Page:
Overview of Phospholipids

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Chapter: Biochemistry : Phospholipid, Glycosphingolipid, and Eicosanoid Metabolism

Phospholipids are polar, ionic compounds composed of an alcohol that is attached by a phosphodiester bond to either diacylglycerol (DAG) or sphingosine.


OVERVIEW OF PHOSPHOLIPIDS

Phospholipids are polar, ionic compounds composed of an alcohol that is attached by a phosphodiester bond to either diacylglycerol (DAG) or sphingosine. Like fatty acids, phospholipids are amphipathic in nature. That is, each has a hydrophilic head, which is the phosphate group plus whatever alcohol is attached to it (for example, serine, ethanolamine, and choline, highlighted in blue in Figure 17.1A ), and a long, hydrophobic tail containing fatty acids or fatty acid–derived hydrocarbons (shown in orange in Figure 17.1A). Phospholipids are the predominant lipids of cell membranes. In membranes, the hydrophobic portion of a phospholipid molecule is associated with the nonpolar portions of other membrane constituents, such as glycolipids, proteins, and cholesterol. The hydrophilic (polar) head of the phospholipid extends outward, interacting with the intracellular or extracellular aqueous environment (see Figure 17.1A ). Membrane phospholipids also function as a reservoir for intracellular messengers, and, for some proteins, phospholipids serve as anchors to cell membranes. Nonmembrane phospholipids serve additional functions in the body, for example, as components of lung surfactant and essential components of bile, where their detergent properties aid in the solubilization of cholesterol.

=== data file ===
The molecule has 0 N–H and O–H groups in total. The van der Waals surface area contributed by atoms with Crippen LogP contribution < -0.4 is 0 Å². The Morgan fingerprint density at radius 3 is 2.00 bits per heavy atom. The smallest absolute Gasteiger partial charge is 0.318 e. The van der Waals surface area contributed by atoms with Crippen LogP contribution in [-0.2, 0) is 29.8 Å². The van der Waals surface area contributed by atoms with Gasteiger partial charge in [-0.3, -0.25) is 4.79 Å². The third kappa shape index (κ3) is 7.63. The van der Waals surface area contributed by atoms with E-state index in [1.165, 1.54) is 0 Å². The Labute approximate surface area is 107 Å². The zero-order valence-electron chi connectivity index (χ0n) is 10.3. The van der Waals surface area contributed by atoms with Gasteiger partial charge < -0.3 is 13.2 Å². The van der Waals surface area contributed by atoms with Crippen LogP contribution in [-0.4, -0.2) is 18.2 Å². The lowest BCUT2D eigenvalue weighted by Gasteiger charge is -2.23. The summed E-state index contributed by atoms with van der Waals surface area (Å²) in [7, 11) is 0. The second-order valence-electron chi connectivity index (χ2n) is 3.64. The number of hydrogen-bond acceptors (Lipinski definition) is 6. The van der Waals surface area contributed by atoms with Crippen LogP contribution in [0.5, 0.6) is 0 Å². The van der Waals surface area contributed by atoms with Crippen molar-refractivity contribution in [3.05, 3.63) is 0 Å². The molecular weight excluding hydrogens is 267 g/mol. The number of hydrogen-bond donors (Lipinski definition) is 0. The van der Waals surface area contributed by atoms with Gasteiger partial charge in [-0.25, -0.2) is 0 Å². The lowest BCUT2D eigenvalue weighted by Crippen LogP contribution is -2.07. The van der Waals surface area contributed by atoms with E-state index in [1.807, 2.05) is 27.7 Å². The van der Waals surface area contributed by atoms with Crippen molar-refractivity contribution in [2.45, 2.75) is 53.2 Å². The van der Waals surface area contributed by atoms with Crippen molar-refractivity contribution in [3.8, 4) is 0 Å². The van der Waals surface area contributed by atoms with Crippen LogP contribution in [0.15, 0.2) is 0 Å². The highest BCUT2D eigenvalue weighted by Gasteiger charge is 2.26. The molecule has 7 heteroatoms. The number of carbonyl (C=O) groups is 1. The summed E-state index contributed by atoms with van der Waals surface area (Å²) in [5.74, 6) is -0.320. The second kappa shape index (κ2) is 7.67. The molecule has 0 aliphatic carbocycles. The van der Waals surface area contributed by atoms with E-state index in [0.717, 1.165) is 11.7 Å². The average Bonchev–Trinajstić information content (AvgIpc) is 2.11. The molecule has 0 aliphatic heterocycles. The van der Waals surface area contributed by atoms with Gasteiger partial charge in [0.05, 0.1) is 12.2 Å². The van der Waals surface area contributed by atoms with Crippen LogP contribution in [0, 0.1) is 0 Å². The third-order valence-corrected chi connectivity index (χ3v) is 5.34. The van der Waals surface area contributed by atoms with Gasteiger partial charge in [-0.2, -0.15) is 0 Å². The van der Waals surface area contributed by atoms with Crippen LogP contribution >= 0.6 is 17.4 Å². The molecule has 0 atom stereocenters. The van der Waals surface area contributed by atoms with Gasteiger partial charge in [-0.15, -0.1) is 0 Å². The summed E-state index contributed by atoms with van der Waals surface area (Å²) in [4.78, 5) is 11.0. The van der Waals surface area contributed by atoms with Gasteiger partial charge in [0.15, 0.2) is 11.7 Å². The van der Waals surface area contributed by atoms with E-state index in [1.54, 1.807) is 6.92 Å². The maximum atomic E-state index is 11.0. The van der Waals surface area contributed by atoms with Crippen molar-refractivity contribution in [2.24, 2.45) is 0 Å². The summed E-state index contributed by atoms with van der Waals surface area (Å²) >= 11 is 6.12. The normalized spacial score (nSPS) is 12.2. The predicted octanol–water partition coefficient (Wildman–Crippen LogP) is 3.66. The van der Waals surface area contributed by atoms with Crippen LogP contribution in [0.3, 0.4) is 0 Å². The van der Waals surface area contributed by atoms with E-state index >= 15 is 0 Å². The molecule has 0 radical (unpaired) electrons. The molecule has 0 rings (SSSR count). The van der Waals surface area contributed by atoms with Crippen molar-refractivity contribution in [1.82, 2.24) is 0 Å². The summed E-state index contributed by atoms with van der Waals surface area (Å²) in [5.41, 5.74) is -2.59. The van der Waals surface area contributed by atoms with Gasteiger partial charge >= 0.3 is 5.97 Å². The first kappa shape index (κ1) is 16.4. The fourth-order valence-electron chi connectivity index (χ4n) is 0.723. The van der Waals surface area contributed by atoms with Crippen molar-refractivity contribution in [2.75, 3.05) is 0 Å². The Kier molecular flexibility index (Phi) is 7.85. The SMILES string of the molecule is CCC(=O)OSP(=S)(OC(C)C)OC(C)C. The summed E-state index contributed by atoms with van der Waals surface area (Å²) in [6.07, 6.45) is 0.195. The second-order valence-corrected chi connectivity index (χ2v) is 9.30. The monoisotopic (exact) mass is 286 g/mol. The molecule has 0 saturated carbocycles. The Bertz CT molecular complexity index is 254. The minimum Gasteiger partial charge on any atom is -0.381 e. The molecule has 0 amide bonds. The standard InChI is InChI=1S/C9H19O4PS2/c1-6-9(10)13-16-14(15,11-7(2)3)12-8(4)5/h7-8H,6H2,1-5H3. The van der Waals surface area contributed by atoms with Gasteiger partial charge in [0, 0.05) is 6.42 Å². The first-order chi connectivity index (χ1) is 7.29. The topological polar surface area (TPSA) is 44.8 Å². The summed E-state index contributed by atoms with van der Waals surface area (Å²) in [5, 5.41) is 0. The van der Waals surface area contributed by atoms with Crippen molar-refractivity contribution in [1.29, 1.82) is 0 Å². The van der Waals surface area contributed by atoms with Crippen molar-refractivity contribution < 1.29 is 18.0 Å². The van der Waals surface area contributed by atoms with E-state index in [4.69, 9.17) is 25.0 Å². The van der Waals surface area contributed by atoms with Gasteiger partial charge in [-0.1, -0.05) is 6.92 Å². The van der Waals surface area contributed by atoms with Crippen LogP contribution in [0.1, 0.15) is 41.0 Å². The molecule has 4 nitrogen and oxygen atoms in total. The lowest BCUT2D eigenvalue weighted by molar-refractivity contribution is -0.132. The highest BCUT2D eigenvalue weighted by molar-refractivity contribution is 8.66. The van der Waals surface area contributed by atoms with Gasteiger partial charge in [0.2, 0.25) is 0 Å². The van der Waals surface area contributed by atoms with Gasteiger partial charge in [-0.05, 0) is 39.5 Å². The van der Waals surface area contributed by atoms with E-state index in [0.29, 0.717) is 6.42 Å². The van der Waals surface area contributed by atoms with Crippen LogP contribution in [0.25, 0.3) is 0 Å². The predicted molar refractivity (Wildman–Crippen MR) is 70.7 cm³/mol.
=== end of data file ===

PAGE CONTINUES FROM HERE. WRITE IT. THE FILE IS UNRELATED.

Figure 17.1 A. Structures of some glycerophospholipids. B. Phosphatidic acid. P = phosphate (an anion).

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